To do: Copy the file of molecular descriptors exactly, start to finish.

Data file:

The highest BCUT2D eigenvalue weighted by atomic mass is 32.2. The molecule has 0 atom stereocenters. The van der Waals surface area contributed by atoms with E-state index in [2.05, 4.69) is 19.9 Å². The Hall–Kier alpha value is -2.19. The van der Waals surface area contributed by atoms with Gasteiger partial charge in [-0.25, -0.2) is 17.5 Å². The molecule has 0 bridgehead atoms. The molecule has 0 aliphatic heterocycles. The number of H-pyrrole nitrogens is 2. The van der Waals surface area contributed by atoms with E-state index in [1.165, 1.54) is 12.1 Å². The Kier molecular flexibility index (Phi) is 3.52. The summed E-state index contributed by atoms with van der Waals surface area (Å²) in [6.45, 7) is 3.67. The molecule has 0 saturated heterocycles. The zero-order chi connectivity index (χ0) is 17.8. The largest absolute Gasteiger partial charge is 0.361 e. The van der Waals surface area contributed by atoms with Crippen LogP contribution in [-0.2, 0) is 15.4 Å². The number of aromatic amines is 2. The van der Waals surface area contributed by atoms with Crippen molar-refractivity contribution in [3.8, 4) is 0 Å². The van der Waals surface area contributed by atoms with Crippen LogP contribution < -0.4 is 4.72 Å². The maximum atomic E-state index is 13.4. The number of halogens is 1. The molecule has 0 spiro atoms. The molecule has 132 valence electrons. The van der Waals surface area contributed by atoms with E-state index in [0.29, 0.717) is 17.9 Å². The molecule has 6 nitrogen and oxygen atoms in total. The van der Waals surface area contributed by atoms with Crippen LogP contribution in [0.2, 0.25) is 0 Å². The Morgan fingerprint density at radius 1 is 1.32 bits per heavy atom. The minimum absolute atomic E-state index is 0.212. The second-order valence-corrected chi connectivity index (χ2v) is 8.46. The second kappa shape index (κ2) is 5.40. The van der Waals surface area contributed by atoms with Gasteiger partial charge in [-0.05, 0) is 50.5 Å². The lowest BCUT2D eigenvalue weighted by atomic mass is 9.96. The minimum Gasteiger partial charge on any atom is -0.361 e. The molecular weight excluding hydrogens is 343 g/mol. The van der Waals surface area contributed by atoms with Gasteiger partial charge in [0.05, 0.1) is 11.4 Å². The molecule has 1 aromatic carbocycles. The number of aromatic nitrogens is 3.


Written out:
The highest BCUT2D eigenvalue weighted by atomic mass is 32.2. The molecule has 0 atom stereocenters. The van der Waals surface area contributed by atoms with E-state index in [2.05, 4.69) is 19.9 Å². The Hall–Kier alpha value is -2.19. The van der Waals surface area contributed by atoms with Gasteiger partial charge in [-0.25, -0.2) is 17.5 Å². The molecule has 0 bridgehead atoms. The molecule has 0 aliphatic heterocycles. The number of H-pyrrole nitrogens is 2. The van der Waals surface area contributed by atoms with E-state index in [1.165, 1.54) is 12.1 Å². The Kier molecular flexibility index (Phi) is 3.52. The summed E-state index contributed by atoms with van der Waals surface area (Å²) in [6.45, 7) is 3.67. The molecule has 0 saturated heterocycles. The zero-order chi connectivity index (χ0) is 17.8. The largest absolute Gasteiger partial charge is 0.361 e. The van der Waals surface area contributed by atoms with Crippen LogP contribution in [-0.2, 0) is 15.4 Å². The number of aromatic amines is 2. The van der Waals surface area contributed by atoms with Crippen molar-refractivity contribution in [3.8, 4) is 0 Å². The van der Waals surface area contributed by atoms with Crippen LogP contribution < -0.4 is 4.72 Å². The maximum atomic E-state index is 13.4. The number of halogens is 1. The molecule has 0 spiro atoms. The molecule has 132 valence electrons. The van der Waals surface area contributed by atoms with E-state index in [0.29, 0.717) is 17.9 Å². The molecule has 6 nitrogen and oxygen atoms in total. The van der Waals surface area contributed by atoms with Crippen LogP contribution in [0.2, 0.25) is 0 Å². The Morgan fingerprint density at radius 1 is 1.32 bits per heavy atom. The minimum absolute atomic E-state index is 0.212. The second-order valence-corrected chi connectivity index (χ2v) is 8.46. The second kappa shape index (κ2) is 5.40. The van der Waals surface area contributed by atoms with Gasteiger partial charge in [-0.05, 0) is 50.5 Å². The lowest BCUT2D eigenvalue weighted by atomic mass is 9.96. The minimum Gasteiger partial charge on any atom is -0.361 e. The molecular weight excluding hydrogens is 343 g/mol. The van der Waals surface area contributed by atoms with Gasteiger partial charge in [0.05, 0.1) is 11.4 Å². The molecule has 1 aromatic carbocycles. The number of aromatic nitrogens is 3.